If at some point you want to change your direction or change course, then it’s okay. The most important thing is that you understand very clearly where you’re going when you’re making the change so that you don’t impede good opportunities in the season that you’re in. 

Trust the process

It is important to trust the process. Trust is huge because this is the area where you have to have some faith. There will be blindspots in the trust factor but if you’ve made your part then it will be easier. It’s best to prepare, carve out of clarity, train, and sharpen your tools and learn how to use them. 

You’ve got to trust that when you take the leap, you’re gonna land in the right place. 

Remember this: trust that when you take the leap, you’re gonna land in the right place. 

“Think Like A Large Company CEO” episode resources

Stay in touch with Vicki to learn more about her services by calling her at 561-774-1333. You can also visit her website at and victorious’s lifestyle strategies. She’s also on Facebook, so check her out there, too. 

If you’re a sales rep looking to hone your craft and learn from the top 1% of sellers, make plans to attend the Sales Success Summit in Austin, Tx, October 14-15. Scheduled on a Monday and Tuesday to limit the impact to the sales week, the Sales Success Summit connects sellers with top-level performers who have appeared on the podcast. Visit to learn more and register! 

This episode is brought to you in part by Audible. Check out Audible as well and explore this huge online library with thousands of books. Register now to get a free book and a 30-day free trial. 

This episode is brought to you in part by TSE Certified Training Sales Program, a course to guide sales reps and sales leaders to become better at pitches and presentations. It has 12 courses to help you find the right customers, ask the right questions, and close great deals. You can get the first two modules for free! 

I hope you liked this episode. If you’ve learned a thing or two then do give a rating and review on Apple Podcast, Google Podcast, Stitcher, and Spotify

Audio provided by Free SFX and Bensound

Stop Selling, Start Leading, Sales Podcast Network, Credibility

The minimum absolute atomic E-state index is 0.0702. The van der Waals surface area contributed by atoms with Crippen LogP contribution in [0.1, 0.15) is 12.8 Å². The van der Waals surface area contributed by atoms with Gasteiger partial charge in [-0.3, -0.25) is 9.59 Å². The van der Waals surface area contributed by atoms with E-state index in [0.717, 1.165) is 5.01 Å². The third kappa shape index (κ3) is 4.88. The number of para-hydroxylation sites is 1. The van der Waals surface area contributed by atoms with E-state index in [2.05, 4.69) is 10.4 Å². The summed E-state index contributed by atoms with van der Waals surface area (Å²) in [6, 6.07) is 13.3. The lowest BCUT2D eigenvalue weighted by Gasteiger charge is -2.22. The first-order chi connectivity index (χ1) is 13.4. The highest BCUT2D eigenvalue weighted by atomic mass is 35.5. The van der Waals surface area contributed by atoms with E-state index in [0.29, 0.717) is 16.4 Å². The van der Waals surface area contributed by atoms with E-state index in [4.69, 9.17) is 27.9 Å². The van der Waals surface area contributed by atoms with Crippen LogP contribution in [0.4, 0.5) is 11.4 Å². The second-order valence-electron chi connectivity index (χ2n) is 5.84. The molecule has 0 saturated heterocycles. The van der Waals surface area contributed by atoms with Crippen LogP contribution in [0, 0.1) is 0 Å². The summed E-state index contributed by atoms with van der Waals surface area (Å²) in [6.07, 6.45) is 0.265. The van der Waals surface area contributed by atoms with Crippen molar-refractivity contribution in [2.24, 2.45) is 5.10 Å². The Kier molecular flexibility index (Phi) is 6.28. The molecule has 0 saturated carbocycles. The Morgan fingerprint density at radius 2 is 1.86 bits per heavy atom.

TSE 817: Selling Basic 101…Doing This Will Destroy Your Credibility!

Stop Selling, Start Leading, Sales Podcast Network, CredibilityIf a buyer doesn’t believe you’re credible, he won’t do business with you. Credibility takes time to craft, and it’s incredibly delicate and easy to lose. You must do everything you can to avoid destroying your credibility.

On today’s episode of The Sales Evangelist, we continue our sales basic series with a discussion about how we can change our image from sales professional to trusted advisor.

Your prospect isn’t just an appointment.

When you operate within a system of quotas or appointments, it’s incredibly easy to lose sight of the people behind those appointments.

If you allow yourself to focus primarily on scheduling appointments and you forget about the human beings you’re interacting with, you’re undermining your own credibility.

Likewise, if you promise your prospect a solution to a problem, but during the scheduled phone call you mention handing him off to someone else for the solution, you’ll undermine your credibility.

He’ll have the sense that you lied just to get him on the phone, and he won’t want to work with you.

Communicate to your prospect that you care about what he cares about, and prove yourself trustworthy.

Broken promises destroy your credibility.

Sales professionals understandably get annoyed when people miss their scheduled appointments. If you’re doing the same to your prospect, and you’re missing scheduled appointments, you’re disrespecting his time.

You’ll inconvenience him, and you’ll diminish your own credibility in the process.

Instead, prove yourself trustworthy. Keep your prospect’s priorities in mind.

When you do break his trust, apologize.

I can think of countless times in my career when I could have easily blamed other people for things that broke down in my customer’s process. Instead, I apologized and fell on my sword.

If you acknowledge your mistake, recognize the consequences, and apologize, you’ll re-establish your credibility with your customer.

Enthusiasm doesn’t equal credibility.

We often rely on excitement about our product or service to communicate our intention to the customer.

We believe that if we’re excited enough, we can accomplish our goals.

While enthusiasm is important, it isn’t enough. We must demonstrate to our customers and establish ourselves as trusted advisors.

We aren’t required to know everything, but we must know their business and their problems.

Know how he makes his money and understand why he’s losing money.

It takes a while to establish credibility but it makes a world of difference.

Episode Resources